20. July 1, 2009
     John Oliver Simon

    Put down the scissors, very slowly, Tom. Take your fingers out of the glue-pot. You can stop cutting and pasting now.

  21. July 1, 2009
     Christopher Woodman


    When I see a couple of kids\r
    And guess he’s fucking her and she’s\r
    Taking pills or wearing a diaphragm,\r
    I know this is paradise\r

    Everyone old has dreamed of all their lives–\r
    Bonds and gestures pushed to one side\r
    Like an outdated combine harvester,\r
    And everyone young going down the long slide\r

    To happiness, endlessly. I wonder if\r
    Anyone looked at me, forty years back,\r
    And thought, That’ll be the life;\r
    No God any more, or sweating in the dark\r

    About hell and that, or having to hide\r
    What you think of the priest. He\r
    And his lot will all go down the long slide\r
    Like free bloody birds.
    And immediately\r

    Rather than words comes the thought of high windows:\r
    The sun-comprehending glass,\r
    And beyond it, the deep blue air, that shows\r
    Nothing, and is nowhere, and is endless.\r

    Philip Larkin

  22. July 1, 2009
     Christopher Woodman

    I guess what I worry about, Martin, is that the search for an epiphanic structure, as you call it, may distract us from the things a particular poem does that no other poem has ever done before. Indeed, the search for any sort of pre-ordained structure can stack the deck against the particularity of a poem, and force the poem to participate in a game with a conclusion that's rigged. \r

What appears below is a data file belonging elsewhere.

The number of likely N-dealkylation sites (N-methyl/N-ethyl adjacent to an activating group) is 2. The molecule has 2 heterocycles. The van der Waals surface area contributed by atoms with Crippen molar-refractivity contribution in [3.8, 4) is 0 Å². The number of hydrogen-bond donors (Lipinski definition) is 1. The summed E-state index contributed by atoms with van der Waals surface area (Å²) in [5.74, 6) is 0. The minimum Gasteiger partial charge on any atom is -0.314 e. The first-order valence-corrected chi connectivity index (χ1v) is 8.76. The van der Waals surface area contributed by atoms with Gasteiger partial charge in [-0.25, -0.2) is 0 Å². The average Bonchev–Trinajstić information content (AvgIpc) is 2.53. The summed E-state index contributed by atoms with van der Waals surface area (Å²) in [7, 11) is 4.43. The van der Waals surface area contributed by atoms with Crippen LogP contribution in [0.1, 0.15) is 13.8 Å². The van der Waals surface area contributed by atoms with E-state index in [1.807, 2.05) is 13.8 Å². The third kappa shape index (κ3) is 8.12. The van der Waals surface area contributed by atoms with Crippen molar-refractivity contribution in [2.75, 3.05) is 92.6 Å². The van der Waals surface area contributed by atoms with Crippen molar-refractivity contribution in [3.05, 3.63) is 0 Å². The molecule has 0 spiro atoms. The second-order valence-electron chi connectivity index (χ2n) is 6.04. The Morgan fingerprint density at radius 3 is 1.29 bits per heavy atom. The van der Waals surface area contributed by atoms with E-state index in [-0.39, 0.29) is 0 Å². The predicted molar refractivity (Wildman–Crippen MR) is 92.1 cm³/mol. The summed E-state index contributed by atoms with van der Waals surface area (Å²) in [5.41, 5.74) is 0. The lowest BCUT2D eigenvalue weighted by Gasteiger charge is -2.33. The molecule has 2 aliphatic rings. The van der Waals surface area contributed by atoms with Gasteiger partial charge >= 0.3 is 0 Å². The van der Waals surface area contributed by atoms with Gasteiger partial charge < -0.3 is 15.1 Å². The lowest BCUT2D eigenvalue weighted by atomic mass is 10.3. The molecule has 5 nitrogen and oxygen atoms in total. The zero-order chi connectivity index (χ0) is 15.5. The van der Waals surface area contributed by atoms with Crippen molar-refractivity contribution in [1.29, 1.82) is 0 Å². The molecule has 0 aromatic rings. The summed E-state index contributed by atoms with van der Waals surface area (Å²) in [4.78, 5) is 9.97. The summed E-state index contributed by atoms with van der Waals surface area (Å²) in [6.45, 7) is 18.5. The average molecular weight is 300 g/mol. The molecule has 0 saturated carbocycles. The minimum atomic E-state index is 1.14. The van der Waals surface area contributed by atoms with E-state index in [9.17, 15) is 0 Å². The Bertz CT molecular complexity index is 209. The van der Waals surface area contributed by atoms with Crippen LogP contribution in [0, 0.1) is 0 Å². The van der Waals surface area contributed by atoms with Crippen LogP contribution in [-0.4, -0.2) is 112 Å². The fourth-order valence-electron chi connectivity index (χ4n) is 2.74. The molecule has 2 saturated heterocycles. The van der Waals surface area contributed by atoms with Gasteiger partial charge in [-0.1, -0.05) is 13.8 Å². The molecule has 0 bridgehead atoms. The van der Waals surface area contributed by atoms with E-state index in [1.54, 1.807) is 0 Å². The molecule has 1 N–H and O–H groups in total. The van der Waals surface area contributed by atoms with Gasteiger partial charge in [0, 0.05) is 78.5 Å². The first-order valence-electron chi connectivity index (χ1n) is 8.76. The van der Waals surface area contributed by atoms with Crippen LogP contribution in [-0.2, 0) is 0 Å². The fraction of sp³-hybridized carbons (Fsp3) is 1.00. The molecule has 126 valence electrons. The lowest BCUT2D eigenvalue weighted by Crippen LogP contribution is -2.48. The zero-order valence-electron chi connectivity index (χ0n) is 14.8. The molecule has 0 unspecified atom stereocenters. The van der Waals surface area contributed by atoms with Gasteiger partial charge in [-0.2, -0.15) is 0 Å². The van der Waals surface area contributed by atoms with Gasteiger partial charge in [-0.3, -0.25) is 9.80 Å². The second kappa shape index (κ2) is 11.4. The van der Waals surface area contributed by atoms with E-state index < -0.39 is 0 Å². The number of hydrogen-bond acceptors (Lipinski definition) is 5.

Like "High Windows," how easy it would be to describe what happens at the end of this odd, quirky poem as an "epiphany"---whereas it's so much richer if the poem can be allowed to conjure up its own, private critical apparatus to suit it's intimate dynamics. It would be like calling High Windows a "mystical vision," which would make poor Philip Larkin turn in his grave, of course. "This poem's a mystical vision, class," and that's so good and such a relief for the class that it turns away from its much more urgent, more visceral concern with the pills and the diaphragm, and it forgets what matters. Or for more mature students, the terrifying image of the "outdated combine harvester," for example. Or for readers that are reading the poem because their life depends upon it what the final image actually describes--which is not easy, because it doesn't go to heaven or make any escape. It just doesn't.\r